While the origin setting mechanisms 25, 125, 225, or 525 in the first to fourth embodiments are provided on the parts of the output shafts which extend from the speed reducers in directions away from the work-supporting beds, the origin setting mechanisms can alternatively be provided on the portions of the speed reducer output shafts extending from the reducer housings to the work-supporting beds, or on the work-supporting beds themselves. This is possible since the output shafts are integrally connected with the work-supporting beds.

Although not shown, a balancing weight may be provided on the lower surfaces of the housings of speed reducers 22, 122, 222 or 522 (i.e., on the sides where the origin setting mechanism 25, 125, 225 or 525 are provided) for the purpose of counterbalancing the weights of chucks 63, 163, 263 and 563.

In the embodiment of FIGS. 8-11, the center of gravity of the assembly, consisting primarily of speed reducer 122, motor 123, work-supporting bed 124, etc. and integrally connected the manually rotatable shaft 178, is positioned substantially on the axis of shaft 178.

Similarly, in the embodiment of FIGS. 12-15, the center of gravity of the assembly, consisting primarily of second speed reducer 222, motor 223, work-supporting bed 124, etc. and integrally connected with rotating shaft 278, is positioned substantially on the axis of shaft 278.

Likewise, in the embodiment of FIGS. 16-21, the center of gravity of the assembly, consisting primarily of second speed reducer 522, second motor 523, work-supporting bed 524, etc., and integrally connected with rotating shaft 678, is positioned substantially on the axis of the shaft 678.

By positioning the centers of gravity of the tiltable assemblies substantially on the tilting axis, the work-supporting beds can be smoothly tilted. Furthermore, the torque required to effect tilting can be minimized so that manual tilting is easy in the case of the FIG. 8-15 embodiments, and motor 423 can be made compact in the case of the FIG. 16-21 embodiments.

The invention as described exhibits a number of useful advantages, among which some of the more important are the following.

In the embodiment of FIGS. 1-7, by selecting one of the two orthogonal surfaces of the frame and placing the selected surface on the table of the laser beam machine, the orientation of the work-supporting bed can be easily and accurately changed by 90.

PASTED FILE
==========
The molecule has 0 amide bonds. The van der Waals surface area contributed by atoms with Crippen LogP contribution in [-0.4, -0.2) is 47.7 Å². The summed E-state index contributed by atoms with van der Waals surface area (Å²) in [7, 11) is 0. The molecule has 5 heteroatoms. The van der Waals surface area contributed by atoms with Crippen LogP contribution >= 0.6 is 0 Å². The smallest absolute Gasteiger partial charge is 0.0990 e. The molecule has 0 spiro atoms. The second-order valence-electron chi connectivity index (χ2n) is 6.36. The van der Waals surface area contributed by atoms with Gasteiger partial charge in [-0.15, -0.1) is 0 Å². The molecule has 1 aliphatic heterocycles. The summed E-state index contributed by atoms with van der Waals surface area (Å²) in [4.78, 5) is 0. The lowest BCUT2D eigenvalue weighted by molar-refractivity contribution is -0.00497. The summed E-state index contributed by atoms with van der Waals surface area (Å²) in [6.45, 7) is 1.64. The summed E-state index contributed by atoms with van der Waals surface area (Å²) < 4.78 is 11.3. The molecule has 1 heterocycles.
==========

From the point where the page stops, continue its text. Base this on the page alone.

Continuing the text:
In the embodiments of FIGS. 8-15, the work-supporting bed can be tilted in a simple manner to any desired degree of inclination within a range.

In each of the embodiments of FIGS. 8-21, the work-supporting bed is supported in a cantilever fashion. Accordingly, the work rotating device simple in structure and can be made light in weight.

In the embodiment illustrated in FIGS. 16-21, the rotation and inclination of the work-supporting bed can be computer- controlled by independent motors, so that complex laser beam machining operations can be effected automatically.

In each embodiment, the angle of inclination can be easily fixed, and in the embodiments of FIGS. 8-21, setting mechanisms are provided which allow the angles of inclination to be set easily.

The tension of the toothed belts which connect the servo motors to the speed reducers can be easily adjusted by changing the mounting positions of the tension adjusting plates which supports the motors, relative to the speed reducers. Accordingly, the accuracy of the stopping positions of the work-supporting beds can be increased.

Machining accuracy is increased by providing origin setting mechanisms in conjunction with the speed reducers through which the work-supporting beds are driven.

By virtue of the through holes in the horizontal portions of the supporting frames, the origin setting mechanisms can be easily provided on the speed reducers at positions such that they do not interfere with other components of the work rotating devices.

Finally, by virtue of the projections provided on the frames, the work rotating devices can be easily positioned by engagement with grooves in the laser beam machine tables.

Various modifications other than those specifically discussed above can be made to the embodiments shown and described herein without departing from the scope of the invention as defined in the following claims.

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Referenced by
Citing PatentFiling datePublication dateApplicantTitle
US5412174 *May 10, 1994May 2, 1995Tsubakimoto Chain, Co.Work rotating apparatus for beam machining having tilt limiting stops
US7032272Mar 27, 2003Apr 25, 2006Masco Corporation Of IndianaFriction hinge
US7108012Jul 22, 2004Sep 19, 2006Masco Corporation Of IndianaFluid control valve
US7628173Sep 19, 2006Dec 8, 2009Masco Corporation Of IndianaFluid control valve
US20110174793 *Dec 21, 2010Jul 21, 2011Kabushiki Kaisha Yaskawa DenkiRobot system having positioner
Classifications
U.S. Classification219/121.82, 269/71
International ClassificationB23K37/04, B23K26/08, B23Q1/52, B23K26/10, B23Q1/54, B23K37/047, B23Q1/01
Cooperative ClassificationB23K37/0452, B23Q1/5406, B23K26/0823, B23Q1/52, B23Q1/015
European ClassificationB23Q1/01B, B23Q1/54A, B23K37/04H4, B23Q1/52, B23K26/08D
Legal Events
DateCodeEventDescription
Jul 1, 1997FPExpired due to failure to pay maintenance fee
Effective date: 19970423
Apr 20, 1997LAPSLapse for failure to pay maintenance fees
Nov 26, 1996REMIMaintenance fee reminder mailed
Nov 4, 1991ASAssignment
Owner name: TSUBAKIMOTO CHAIN CO. A CORP. OF JAPAN, JAPAN
Free format text: ASSIGNMENT OF ASSIGNORS INTEREST.;ASSIGNORS:SAEDA, KOICHI;SAKURA, SHUNJI;KAWANAKA, HIROSHI;AND OTHERS;REEL/FRAME:005892/0855
Effective date: 19911024